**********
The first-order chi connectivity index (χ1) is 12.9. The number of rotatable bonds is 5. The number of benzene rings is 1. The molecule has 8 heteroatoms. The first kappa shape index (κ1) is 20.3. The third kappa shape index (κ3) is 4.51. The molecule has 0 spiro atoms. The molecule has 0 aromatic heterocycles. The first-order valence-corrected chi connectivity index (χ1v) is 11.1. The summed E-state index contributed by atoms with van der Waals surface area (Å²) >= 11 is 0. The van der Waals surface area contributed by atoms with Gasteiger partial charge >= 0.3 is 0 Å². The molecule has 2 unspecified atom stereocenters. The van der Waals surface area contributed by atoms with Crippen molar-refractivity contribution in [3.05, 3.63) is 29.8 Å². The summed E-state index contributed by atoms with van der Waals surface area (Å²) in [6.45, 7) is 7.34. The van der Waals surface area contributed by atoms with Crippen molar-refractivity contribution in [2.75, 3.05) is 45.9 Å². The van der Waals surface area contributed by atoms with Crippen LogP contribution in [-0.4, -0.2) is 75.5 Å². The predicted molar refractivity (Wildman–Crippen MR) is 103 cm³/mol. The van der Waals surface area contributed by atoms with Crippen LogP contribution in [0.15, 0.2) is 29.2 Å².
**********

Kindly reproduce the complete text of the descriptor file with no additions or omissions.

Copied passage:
The first-order chi connectivity index (χ1) is 12.9. The number of rotatable bonds is 5. The number of benzene rings is 1. The molecule has 8 heteroatoms. The first kappa shape index (κ1) is 20.3. The third kappa shape index (κ3) is 4.51. The molecule has 0 spiro atoms. The molecule has 0 aromatic heterocycles. The first-order valence-corrected chi connectivity index (χ1v) is 11.1. The summed E-state index contributed by atoms with van der Waals surface area (Å²) >= 11 is 0. The van der Waals surface area contributed by atoms with Gasteiger partial charge >= 0.3 is 0 Å². The molecule has 2 unspecified atom stereocenters. The van der Waals surface area contributed by atoms with Crippen molar-refractivity contribution in [3.05, 3.63) is 29.8 Å². The summed E-state index contributed by atoms with van der Waals surface area (Å²) in [6.45, 7) is 7.34. The van der Waals surface area contributed by atoms with Crippen molar-refractivity contribution in [2.75, 3.05) is 45.9 Å². The van der Waals surface area contributed by atoms with Crippen LogP contribution in [-0.4, -0.2) is 75.5 Å². The predicted molar refractivity (Wildman–Crippen MR) is 103 cm³/mol. The van der Waals surface area contributed by atoms with Crippen LogP contribution in [0.15, 0.2) is 29.2 Å².